For these reasons if nothing else, the government and parliament will need to give proper thought to what they want the employment rights landscape to look like after Brexit, rather than simply assuming that nothing will change. The workers’ rights (maintenance of EU standards) bill being brought forward by member of parliament Melanie Onn is one commendable attempt to try and take the initiative and inject some life into this debate, but we need to see Conservative as well as Labour MPs giving more attention to this important aspect of Brexit. Even if they might not agree on the detail of what the best employment regulations are going to be for the UK in the years ahead, much better to have that debate openly in the House of Commons than to rely on government ministers doing the right thing through secondary legislation while also being distracted by 1,001 other areas of Brexit to worry about at the same time.
One of the most tipped rules to be scrapped given the first opportunity are the agency workers regulations. Leaving agency workers completely unregulated and with no rights whatsoever would, however, be a serious mistake,’ given current trends. With the rise of self-employment and the nascent ‘gig economy’, atypical workers form a rapidly growing part of the UK workforce and the government needs to be paying more, not less, attention to how these workers are treated.
Similarly if the information and consultation of employees regulations are repealed it is vital that the government take other steps to ensure that employee voice in the UK is still supported and broadened rather than compromised. Recent discussion of ways to put employee representatives on company boards would be one potential avenue, one that we can only hope is genuinely realised during the next few years.
At the same time as considering the importance of employment rights, however, it should not be forgotten that Brexit will have other effects on the UK workforce. In the short term, at least, there is a broad consensus that the uncertainty of the next couple of years will put considerable economic pressure on many UK businesses. This in turn could lead to an acceleration in recent trends – an increased push towards the use of atypical workers as firms seek to reduce overheads and increase their flexibility to deal with an uncertain future. Brexit should therefore not distract attention from, but rather bring a new urgency to, the search for new models of employment relations, better suited to this workforce of the future.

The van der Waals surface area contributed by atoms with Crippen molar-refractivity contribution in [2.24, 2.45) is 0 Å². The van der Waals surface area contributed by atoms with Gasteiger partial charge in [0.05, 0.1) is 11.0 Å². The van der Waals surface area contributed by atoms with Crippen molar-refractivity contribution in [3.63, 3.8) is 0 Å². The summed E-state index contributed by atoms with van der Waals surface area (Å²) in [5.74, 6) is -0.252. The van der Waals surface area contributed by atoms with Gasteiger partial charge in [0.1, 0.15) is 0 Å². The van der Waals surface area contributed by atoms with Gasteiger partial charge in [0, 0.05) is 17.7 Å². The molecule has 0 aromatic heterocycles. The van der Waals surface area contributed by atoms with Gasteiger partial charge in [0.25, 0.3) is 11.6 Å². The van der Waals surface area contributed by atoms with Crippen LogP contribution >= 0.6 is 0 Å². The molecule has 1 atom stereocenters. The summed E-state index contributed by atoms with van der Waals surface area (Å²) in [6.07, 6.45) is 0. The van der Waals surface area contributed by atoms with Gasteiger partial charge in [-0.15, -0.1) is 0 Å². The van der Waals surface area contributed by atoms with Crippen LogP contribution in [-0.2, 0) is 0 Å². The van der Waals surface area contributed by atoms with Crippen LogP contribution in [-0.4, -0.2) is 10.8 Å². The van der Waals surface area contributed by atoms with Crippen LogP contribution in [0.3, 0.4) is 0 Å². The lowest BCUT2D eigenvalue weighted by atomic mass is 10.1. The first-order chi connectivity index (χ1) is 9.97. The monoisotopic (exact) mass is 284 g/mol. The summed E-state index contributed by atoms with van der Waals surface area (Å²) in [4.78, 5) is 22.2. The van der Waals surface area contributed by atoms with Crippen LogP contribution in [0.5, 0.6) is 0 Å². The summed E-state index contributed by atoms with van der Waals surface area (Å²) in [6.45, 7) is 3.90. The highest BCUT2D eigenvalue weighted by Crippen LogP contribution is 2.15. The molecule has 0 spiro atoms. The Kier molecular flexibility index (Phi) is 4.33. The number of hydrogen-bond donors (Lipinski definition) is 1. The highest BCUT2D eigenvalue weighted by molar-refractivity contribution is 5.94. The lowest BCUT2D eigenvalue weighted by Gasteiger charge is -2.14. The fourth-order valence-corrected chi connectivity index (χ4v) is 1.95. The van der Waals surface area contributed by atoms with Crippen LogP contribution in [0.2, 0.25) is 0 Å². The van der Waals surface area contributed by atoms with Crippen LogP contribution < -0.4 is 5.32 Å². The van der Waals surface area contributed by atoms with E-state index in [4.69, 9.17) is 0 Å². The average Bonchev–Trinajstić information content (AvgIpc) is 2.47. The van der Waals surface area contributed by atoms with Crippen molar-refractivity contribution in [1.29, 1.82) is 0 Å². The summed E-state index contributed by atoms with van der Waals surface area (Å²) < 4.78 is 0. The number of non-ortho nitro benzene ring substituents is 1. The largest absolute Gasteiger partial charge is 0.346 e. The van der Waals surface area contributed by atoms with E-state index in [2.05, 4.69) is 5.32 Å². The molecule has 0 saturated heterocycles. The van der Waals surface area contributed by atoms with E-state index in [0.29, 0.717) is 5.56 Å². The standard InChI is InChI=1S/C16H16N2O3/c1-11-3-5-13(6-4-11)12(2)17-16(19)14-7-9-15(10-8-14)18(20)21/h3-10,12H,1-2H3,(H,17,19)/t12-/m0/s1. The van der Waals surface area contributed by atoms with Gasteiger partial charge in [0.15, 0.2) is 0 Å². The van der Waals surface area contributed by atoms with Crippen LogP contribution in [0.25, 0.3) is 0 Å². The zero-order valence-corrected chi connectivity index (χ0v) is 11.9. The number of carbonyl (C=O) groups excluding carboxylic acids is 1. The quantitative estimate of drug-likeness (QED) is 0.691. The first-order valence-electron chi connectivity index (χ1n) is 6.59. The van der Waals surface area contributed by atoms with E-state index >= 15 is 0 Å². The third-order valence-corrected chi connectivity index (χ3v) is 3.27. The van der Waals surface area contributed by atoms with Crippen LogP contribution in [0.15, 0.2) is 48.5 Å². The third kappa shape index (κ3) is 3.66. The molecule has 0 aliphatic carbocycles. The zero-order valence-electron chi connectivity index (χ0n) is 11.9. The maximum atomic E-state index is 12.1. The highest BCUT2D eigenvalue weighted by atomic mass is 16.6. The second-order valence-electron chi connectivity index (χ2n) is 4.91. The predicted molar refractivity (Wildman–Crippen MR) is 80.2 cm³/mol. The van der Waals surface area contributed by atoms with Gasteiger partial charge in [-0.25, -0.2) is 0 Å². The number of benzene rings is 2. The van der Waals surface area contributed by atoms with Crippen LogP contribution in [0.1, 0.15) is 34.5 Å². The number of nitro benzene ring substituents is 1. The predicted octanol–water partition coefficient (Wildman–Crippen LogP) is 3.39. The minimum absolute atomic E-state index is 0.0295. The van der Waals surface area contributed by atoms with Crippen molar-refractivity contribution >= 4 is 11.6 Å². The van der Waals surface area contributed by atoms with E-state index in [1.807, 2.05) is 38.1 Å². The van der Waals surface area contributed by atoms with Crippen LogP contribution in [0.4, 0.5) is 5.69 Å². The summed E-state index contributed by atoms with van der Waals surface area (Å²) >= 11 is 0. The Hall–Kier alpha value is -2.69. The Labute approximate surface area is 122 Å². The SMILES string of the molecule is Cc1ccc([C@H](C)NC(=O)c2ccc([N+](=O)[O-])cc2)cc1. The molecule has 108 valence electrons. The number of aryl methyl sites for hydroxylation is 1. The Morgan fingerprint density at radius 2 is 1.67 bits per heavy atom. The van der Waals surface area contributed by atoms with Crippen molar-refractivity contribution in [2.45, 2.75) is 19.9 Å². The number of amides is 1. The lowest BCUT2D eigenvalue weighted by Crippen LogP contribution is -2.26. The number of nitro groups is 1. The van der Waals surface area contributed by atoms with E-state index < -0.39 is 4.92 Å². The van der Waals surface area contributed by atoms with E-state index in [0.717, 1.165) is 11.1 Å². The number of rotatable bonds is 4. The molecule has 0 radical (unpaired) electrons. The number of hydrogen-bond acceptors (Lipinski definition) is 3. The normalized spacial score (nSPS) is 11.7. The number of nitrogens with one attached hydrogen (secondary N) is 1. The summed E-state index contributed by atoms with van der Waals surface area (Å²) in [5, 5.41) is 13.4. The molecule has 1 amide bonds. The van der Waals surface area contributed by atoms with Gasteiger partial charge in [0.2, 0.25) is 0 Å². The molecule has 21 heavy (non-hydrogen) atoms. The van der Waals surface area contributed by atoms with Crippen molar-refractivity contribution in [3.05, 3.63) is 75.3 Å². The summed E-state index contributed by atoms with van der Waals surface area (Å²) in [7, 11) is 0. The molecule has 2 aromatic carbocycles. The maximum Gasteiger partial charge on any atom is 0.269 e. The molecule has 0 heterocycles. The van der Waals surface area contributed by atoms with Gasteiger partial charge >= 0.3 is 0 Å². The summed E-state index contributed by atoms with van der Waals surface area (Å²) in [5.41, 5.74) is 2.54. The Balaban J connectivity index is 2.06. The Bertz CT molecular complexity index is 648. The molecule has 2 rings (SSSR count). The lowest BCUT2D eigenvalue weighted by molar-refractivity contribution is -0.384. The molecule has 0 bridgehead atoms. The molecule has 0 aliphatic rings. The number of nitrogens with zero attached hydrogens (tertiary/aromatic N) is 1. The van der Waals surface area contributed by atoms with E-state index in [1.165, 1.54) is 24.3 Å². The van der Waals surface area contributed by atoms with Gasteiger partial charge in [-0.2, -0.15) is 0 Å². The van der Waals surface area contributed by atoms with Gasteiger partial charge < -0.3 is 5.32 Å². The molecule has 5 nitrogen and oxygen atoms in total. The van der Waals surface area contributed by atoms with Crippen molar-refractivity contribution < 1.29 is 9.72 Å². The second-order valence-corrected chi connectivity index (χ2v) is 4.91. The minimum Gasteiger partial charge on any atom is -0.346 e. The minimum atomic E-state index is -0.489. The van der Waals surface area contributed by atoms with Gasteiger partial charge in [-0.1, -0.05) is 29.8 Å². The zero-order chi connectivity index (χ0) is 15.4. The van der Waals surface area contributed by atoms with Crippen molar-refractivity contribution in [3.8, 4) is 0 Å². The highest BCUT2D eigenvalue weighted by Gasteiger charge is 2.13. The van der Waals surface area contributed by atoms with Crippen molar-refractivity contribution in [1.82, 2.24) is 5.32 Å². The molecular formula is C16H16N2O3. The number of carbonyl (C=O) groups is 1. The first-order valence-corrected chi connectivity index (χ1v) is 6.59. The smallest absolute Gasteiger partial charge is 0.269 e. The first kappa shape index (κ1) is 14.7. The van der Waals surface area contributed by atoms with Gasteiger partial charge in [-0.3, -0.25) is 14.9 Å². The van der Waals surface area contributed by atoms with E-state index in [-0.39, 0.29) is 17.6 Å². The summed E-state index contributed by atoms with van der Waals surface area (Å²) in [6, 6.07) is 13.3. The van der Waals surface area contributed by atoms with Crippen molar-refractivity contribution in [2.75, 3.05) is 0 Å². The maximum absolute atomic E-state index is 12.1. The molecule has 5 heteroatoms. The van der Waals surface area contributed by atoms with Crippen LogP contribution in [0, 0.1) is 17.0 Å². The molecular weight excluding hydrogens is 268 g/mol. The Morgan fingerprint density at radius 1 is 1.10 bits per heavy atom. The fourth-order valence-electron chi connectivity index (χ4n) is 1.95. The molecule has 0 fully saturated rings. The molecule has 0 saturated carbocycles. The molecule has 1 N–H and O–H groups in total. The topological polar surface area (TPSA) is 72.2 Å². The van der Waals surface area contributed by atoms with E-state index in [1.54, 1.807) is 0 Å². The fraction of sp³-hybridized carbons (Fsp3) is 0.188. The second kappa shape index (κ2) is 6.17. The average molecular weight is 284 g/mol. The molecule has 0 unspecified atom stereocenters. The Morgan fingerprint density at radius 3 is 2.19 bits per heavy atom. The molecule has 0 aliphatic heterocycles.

Brexit is likely not to be the immediate threat to most employment rights that some have feared but should be seen as an opportunity to define a new model of workers’ rights that are fit for the 21st century workplace and which take proper consideration of the range of new patterns of non-traditional working and the growth of new technology driving the ‘fourth industrial revolution’. Given the many competing demands for time, attention and resources that EU disentanglement will place on UK policy-makers for several years to come, the biggest danger of all may be that this opportunity to look properly at employment rights is lost at the bottom of a towering government intray. It would be a tragedy indeed if initiatives such as looking at worker representation on boards were to fall by the wayside simply because of Brexit’s demands on the time and resources of ministers and civil servants.
In the coming years, emerging trends threaten to completely revolutionise the structure and habits of work, for better or worse. It is in no one’s interests for our models of employment relations to fall further behind this curve. To allow Brexit to turn the clock back on employment rights when we need so urgently to be looking to the future would be the worst outcome of all.
Nita Clarke is director of the IPA. She tweets at @nita_clarke
Read the joint Progress-IPA pamphlet ‘Uncertain times: the need for new thinking on workplace relations in Britain’